"Perhaps you should consult the parameter analyzer at this time," said Caron Phel reasonably. "We should know by now if the dissipation is real or illusory."

"Good idea," agreed Joh, pressing a request button on a nearby console.

"20% reduction in coverage and shrinking," said the panel audibly. "Nebula configuration confirmed. Artificial."

"Damn," said Jamp. "How can that be?"

"Primitives couldn't erect a shield like that," said Troif with passion.

"No, they couldn't," agreed Joh nodding his head. "Tell me, Jamp. You are the historian amongst us. Wasn't there a legend about underground Manics, a group of scientists?"

"Yes, the Ghyr-Manics. Supposedly, they took everything worth saving where no enemy could penetrate."

"I distinctly remember something else, though. Something symbolic."

"Well, the Ghyr-Manics are the ones alleged to have invented their talisman. All Manics wear the tattoo on their chest and it is inscribed on every clay ribbon on each of their planets. No portion of their landscapes exist without the symbol."

"It goes beyond that," said Tahm. "I have looked into their mists myself using birefractive focals. You can't tweak a lens without encountering the emblem on their huts or the signposts of their methane gardens. Their females sport the icon on their bodies in places that we would consider shameful. Even the capitol leader, Arax, had it inscribed on all five fins. His son wears it proudly on his proboscis."

"You are talking about that laughable, ugly fetish of theirs, aren't you?" asked Joh. I'm working on a painting of the symbol for aesthetic purposes. It's hieratic maze has some intriguing features.""Fetish in English," coughed Tahm. "Caduk in Andromedan, Lurin on Cygnus. What difference does it make? They all mean the same thing."

"And what is the latest thought about that symbol?" asked Joh without passion because he knew what they would say.

"It's their sacred ornament," answered Caron. "They clearly worship it and nothing else. You ought to know. You were among them."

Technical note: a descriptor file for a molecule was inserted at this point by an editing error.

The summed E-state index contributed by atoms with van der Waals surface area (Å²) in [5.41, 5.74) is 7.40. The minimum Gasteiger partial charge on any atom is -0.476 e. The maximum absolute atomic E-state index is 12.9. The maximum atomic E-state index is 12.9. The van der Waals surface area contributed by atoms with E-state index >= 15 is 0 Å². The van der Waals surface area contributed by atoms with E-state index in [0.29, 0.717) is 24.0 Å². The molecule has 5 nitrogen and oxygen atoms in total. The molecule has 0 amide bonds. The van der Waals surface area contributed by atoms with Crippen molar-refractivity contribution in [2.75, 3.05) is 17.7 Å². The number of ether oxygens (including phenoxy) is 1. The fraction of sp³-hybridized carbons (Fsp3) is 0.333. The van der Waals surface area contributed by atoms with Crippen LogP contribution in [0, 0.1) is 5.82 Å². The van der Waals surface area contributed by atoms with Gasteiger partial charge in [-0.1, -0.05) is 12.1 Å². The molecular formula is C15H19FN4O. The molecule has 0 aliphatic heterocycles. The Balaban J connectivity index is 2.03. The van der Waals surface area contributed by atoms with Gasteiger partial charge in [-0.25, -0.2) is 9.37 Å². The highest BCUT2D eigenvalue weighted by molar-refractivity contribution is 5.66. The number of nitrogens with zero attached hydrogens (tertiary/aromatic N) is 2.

"But why?" persisted Joh.

"Because it represents a kind of magic solution to them for all their problems," insisted Jamp. "Whenever the Manic have difficulties, they invoke their symbol, the Prail."

"That maze," interrupted Tahm. "could be the name of a person or a device. We do not know. Whatever it is, they believe in it."

"Undoubtedly. Interesting that I was dream painting while this unfurled. I must have remembered my tour on Manic and unconsciously thought of the symbol. I recalled the absurd differences between all our species and somehow put them inside the symbol. You have to admit, from the Manic point of view, we make a rather bizarre menagerie, even if they don't seem to pay much attention."

"You do enjoy your post, yes?" asked Tahm with a flash that indicated to Joh that his answer should be carefully phrased. "You appreciate our separateness?"

"And our similarities," said Joh to the relief of those who were tense in expecting a politically harsh reply. "Entities are what they are."

"It's such a blah symbol," said Caron pointedly, bypassing possible controversy. "It doesn't suggest anything to my mind. We've never seen the thing work, have we?"

"I don't think any of us has actually witnessed the real Prail, just the icon and their bizarre rituals," concluded Jamp with frustration. "I can never tell what they are doing when they mill about together like that. They are so amorphous. No two Manics look alike and their rites are ridiculously confusing."

"That does not mean it isn't real," said Tahm in his ponderous brilliance, shaking one of his lesser plates. "Symbolism does not imply fabrication. We don't know that they lie about anything. To the Manics, lying may be superfluous."

"Filter a typical image on the display," said Joh and they all paused to look at it.

Had it been representing a mineral, it could have been something like an elongated crystal because of its obvious facets. But, other than triangular depressions and a maze of intersecting lines, the depiction was simply a bland graphic of a gray, equipment locker. The only thing that made it attractive at all was its neat regularity of features, its symmetry. They had all seen it many times and were under-impressed.

"30% reduction," continued the panel without being asked.

"At this rate," said Joh, "the Nebula will be gone in two hours. I agree that there must be something on Manic 3 causing this to happen. Yet, these primitives have shielded our sophisticated inquiries. Do you want to wait and see or do you want an invasive query now?"

"Have we got a probe to do that?" asked Jamp. "The nebula has always diluted everything we put inside it."

"Maybe it can't do that while it is dissipating," said Joh. "The dampening must be less, don't you think?"

"I'll order some spore probes," said Caron who then spoke privately into his communicator. "Perhaps they will get through and divide the mists."

"There they go," said Tahm a moment later as they observed bright particles enter the Manic system to separate and accost the three main planets. "We should see something soon if they are going to function."

"Incoming," said Caron. "It's from Admiral Muid."